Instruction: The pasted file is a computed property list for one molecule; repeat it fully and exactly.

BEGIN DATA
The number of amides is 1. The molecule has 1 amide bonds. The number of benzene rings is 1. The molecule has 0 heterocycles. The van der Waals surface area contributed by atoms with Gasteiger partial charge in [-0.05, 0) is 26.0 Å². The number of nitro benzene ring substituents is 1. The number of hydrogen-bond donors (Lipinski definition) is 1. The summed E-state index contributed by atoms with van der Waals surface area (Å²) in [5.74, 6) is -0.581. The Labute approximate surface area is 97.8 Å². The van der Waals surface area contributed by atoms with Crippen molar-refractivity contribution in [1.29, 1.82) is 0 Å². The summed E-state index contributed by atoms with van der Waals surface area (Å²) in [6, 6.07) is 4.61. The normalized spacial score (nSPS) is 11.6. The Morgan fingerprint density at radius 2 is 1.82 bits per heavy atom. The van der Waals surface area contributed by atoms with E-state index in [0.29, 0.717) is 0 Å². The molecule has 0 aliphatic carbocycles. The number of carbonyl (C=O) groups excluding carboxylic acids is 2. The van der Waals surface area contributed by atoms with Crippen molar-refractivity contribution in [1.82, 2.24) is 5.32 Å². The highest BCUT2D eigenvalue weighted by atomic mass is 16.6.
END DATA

The number of amides is 1. The molecule has 1 amide bonds. The number of benzene rings is 1. The molecule has 0 heterocycles. The van der Waals surface area contributed by atoms with Gasteiger partial charge in [-0.05, 0) is 26.0 Å². The number of nitro benzene ring substituents is 1. The number of hydrogen-bond donors (Lipinski definition) is 1. The summed E-state index contributed by atoms with van der Waals surface area (Å²) in [5.74, 6) is -0.581. The Labute approximate surface area is 97.8 Å². The van der Waals surface area contributed by atoms with Crippen molar-refractivity contribution in [1.29, 1.82) is 0 Å². The summed E-state index contributed by atoms with van der Waals surface area (Å²) in [6, 6.07) is 4.61. The normalized spacial score (nSPS) is 11.6. The Morgan fingerprint density at radius 2 is 1.82 bits per heavy atom. The van der Waals surface area contributed by atoms with E-state index in [0.29, 0.717) is 0 Å². The molecule has 0 aliphatic carbocycles. The number of carbonyl (C=O) groups excluding carboxylic acids is 2. The van der Waals surface area contributed by atoms with Crippen molar-refractivity contribution in [1.82, 2.24) is 5.32 Å². The highest BCUT2D eigenvalue weighted by atomic mass is 16.6.